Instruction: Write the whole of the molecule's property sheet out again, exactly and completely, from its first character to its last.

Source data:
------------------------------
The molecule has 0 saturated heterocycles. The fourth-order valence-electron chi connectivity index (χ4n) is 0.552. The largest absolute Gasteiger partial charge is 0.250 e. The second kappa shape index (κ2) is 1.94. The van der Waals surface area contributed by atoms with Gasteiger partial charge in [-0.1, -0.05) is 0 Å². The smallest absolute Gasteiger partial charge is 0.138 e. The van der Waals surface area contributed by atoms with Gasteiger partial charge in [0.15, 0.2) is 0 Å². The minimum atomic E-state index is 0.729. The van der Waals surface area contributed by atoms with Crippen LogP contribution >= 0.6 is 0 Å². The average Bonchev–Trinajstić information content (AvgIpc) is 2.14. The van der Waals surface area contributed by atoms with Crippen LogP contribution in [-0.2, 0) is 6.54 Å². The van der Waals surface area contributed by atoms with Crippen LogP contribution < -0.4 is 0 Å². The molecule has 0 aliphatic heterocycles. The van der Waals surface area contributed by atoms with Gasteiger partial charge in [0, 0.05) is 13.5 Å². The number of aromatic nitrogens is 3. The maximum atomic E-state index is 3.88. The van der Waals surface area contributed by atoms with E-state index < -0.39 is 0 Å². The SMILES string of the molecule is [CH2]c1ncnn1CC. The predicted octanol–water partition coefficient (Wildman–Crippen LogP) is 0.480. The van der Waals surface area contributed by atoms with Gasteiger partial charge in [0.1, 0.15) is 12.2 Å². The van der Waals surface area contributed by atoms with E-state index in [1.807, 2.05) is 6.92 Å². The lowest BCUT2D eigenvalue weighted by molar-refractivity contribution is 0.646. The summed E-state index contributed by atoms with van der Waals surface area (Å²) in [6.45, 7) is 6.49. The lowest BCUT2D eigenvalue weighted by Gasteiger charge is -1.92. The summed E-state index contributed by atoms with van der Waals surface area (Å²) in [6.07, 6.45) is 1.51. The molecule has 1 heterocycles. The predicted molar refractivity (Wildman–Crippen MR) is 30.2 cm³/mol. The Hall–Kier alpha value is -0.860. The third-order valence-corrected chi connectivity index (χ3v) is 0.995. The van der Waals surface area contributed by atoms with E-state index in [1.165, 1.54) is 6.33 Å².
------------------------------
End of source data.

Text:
The molecule has 0 saturated heterocycles. The fourth-order valence-electron chi connectivity index (χ4n) is 0.552. The largest absolute Gasteiger partial charge is 0.250 e. The second kappa shape index (κ2) is 1.94. The van der Waals surface area contributed by atoms with Gasteiger partial charge in [-0.1, -0.05) is 0 Å². The smallest absolute Gasteiger partial charge is 0.138 e. The van der Waals surface area contributed by atoms with Gasteiger partial charge in [0.15, 0.2) is 0 Å². The minimum atomic E-state index is 0.729. The van der Waals surface area contributed by atoms with Crippen LogP contribution >= 0.6 is 0 Å². The average Bonchev–Trinajstić information content (AvgIpc) is 2.14. The van der Waals surface area contributed by atoms with Crippen LogP contribution in [-0.2, 0) is 6.54 Å². The van der Waals surface area contributed by atoms with Crippen LogP contribution < -0.4 is 0 Å². The molecule has 0 aliphatic heterocycles. The van der Waals surface area contributed by atoms with Gasteiger partial charge in [0, 0.05) is 13.5 Å². The number of aromatic nitrogens is 3. The maximum atomic E-state index is 3.88. The van der Waals surface area contributed by atoms with E-state index < -0.39 is 0 Å². The SMILES string of the molecule is [CH2]c1ncnn1CC. The predicted octanol–water partition coefficient (Wildman–Crippen LogP) is 0.480. The van der Waals surface area contributed by atoms with Gasteiger partial charge in [0.1, 0.15) is 12.2 Å². The van der Waals surface area contributed by atoms with E-state index in [1.807, 2.05) is 6.92 Å². The lowest BCUT2D eigenvalue weighted by molar-refractivity contribution is 0.646. The summed E-state index contributed by atoms with van der Waals surface area (Å²) in [6.45, 7) is 6.49. The lowest BCUT2D eigenvalue weighted by Gasteiger charge is -1.92. The summed E-state index contributed by atoms with van der Waals surface area (Å²) in [6.07, 6.45) is 1.51. The molecule has 1 heterocycles. The predicted molar refractivity (Wildman–Crippen MR) is 30.2 cm³/mol. The Hall–Kier alpha value is -0.860. The third-order valence-corrected chi connectivity index (χ3v) is 0.995. The van der Waals surface area contributed by atoms with E-state index in [1.165, 1.54) is 6.33 Å².